Team USA bobsledder Dallas Robinson, center, with Asbury University's Ashley Walls, Meredith Schellin, professor Sarah Leckie and Aaron Brenneman
He might just be the only person at the 2014 Winter Olympics casually strolling through Sochi in cowboy boots and a Western belt buckle. Dallas Robinson, a track and field coach at Berea College and a sergeant in the Kentucky National Guard, is the only athlete from Kentucky competing in the Games.
Although Robinson is miles away from his home in Georgetown, we were able to remind him a little of the Bluegrass State when we interviewed him in the Olympic Park in Sochi. Though Robinson has been on the road since September, he was more than willing to meet up with us to discuss how he became a member of the U.S.A. bobsledding team in the 2014 Winter Olympics.
“It’s definitely an unusual journey,” says Robinson. “I would say that it happened on accident, but as a man of faith I truly believe that nothing happens on accident and that if you’re willing, the Lord is going to place you where he wants you.”
In high school, Robinson was a record-breaking track runner for Oldham County High School in Buckner. He says that transitioned into a successful track career, which transitioned into a rugby career. The whole time he was dabbling in the two different sports at a post-college level, Robinson says he also was coaching track and field at different schools around Kentucky.
“I knew that was where I wanted to be—mentoring and investing in the kids and our youth,” Robinson says. “Throughout the process, the Lord kind of showed me that He really wasn’t done with the physical abilities I’d been given, and I was willing to continue to use them. I fell into--no pun intended--bobsledding.”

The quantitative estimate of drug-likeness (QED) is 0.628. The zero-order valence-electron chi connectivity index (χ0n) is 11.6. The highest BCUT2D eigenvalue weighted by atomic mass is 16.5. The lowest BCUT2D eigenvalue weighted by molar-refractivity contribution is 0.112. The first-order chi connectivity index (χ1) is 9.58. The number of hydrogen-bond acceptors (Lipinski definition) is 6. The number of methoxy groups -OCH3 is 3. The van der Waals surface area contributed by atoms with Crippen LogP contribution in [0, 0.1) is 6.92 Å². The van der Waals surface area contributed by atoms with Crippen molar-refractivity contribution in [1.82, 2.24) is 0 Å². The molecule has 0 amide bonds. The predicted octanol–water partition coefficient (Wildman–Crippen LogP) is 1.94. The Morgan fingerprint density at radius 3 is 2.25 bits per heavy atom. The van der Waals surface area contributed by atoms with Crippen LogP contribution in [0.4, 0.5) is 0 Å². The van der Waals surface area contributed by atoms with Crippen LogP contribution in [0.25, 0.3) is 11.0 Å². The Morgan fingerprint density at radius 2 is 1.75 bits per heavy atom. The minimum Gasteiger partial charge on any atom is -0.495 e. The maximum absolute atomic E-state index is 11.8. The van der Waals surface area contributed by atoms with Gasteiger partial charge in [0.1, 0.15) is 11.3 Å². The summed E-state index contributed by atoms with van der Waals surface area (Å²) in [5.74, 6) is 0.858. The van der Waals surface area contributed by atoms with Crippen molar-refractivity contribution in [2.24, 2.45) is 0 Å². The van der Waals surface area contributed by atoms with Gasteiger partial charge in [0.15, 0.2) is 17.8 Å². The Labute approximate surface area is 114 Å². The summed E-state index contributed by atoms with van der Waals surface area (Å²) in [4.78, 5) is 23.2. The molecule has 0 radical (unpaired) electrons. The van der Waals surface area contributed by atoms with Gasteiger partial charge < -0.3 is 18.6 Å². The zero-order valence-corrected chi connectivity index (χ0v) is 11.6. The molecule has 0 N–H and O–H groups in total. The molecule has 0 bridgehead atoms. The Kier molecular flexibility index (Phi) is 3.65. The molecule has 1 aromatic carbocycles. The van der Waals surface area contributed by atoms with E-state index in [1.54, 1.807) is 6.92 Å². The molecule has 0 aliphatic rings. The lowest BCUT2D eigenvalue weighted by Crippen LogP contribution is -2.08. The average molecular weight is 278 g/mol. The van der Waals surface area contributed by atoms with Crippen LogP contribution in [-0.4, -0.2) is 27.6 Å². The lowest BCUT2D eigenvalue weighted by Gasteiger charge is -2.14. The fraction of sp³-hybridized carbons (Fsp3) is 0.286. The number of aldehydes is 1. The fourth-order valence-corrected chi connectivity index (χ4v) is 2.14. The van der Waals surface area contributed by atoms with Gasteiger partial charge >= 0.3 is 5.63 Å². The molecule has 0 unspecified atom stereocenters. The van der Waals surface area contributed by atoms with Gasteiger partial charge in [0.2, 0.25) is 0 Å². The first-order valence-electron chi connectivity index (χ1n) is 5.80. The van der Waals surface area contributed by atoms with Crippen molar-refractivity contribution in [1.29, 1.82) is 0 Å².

From there, Robinson says his road to the Olympics began. “I knew in my heart that [the Olympics] was where it was going to end up. It was kind of what needed to happen, so I could be a better mentor for the kids that I coach back home.”
Though Robinson says the journey to the Olympics has been a long one, there are a few benefits he now can indulge in that he couldn’t enjoy when he was training to be in the Olympics for track and field.
“[Bobsledding] is a lot like track and field,” Robinson says. “You have to be explosive… but you get to lift a lot more weights, which is really neat, and I really enjoy that part of it. And you get to eat a lot more food. Right after this, I’m going to McDonald’s and I’ll probably eat tons of hamburgers and I couldn’t do that with track and field at all.”
Besides getting to lift weights and eat plenty of McDonald’s hamburgers, there is another aspect to this year’s Winter Olympics that has Robinson especially grateful: the Russian people.
“They say that Kentuckians are friendly, and that southern hospitality is amazing,” Robinson says. “I think Kentucky is the friendliest state in the whole U.S., but the Russian people are just fantastic.”
Robinson says that at the opening ceremonies, there was a group of around 20 or 30 Russians chanting “U.S.A, U.S.A.!” as Robinson and the rest of the American athletes walked by. “The Russian people have been extraordinary,” he says. “They’ve been overwhelmingly supportive.”
The men’s bobsledding events begin on Feb. 16-17 and 22-23, and until then, Robinson will be preparing for his Olympic debut.
In the meantime, Robinson wants everyone back home to know just how much their support means to him. “If it weren’t for your patience and your love, there’s no way I’d be here today,” Robinson says. “I’ve received upwards of a thousand messages from people that I’ve somehow helped, but know that you’ve helped me so much more and I’m so appreciative. I can’t wait to get back to the Bluegrass State.”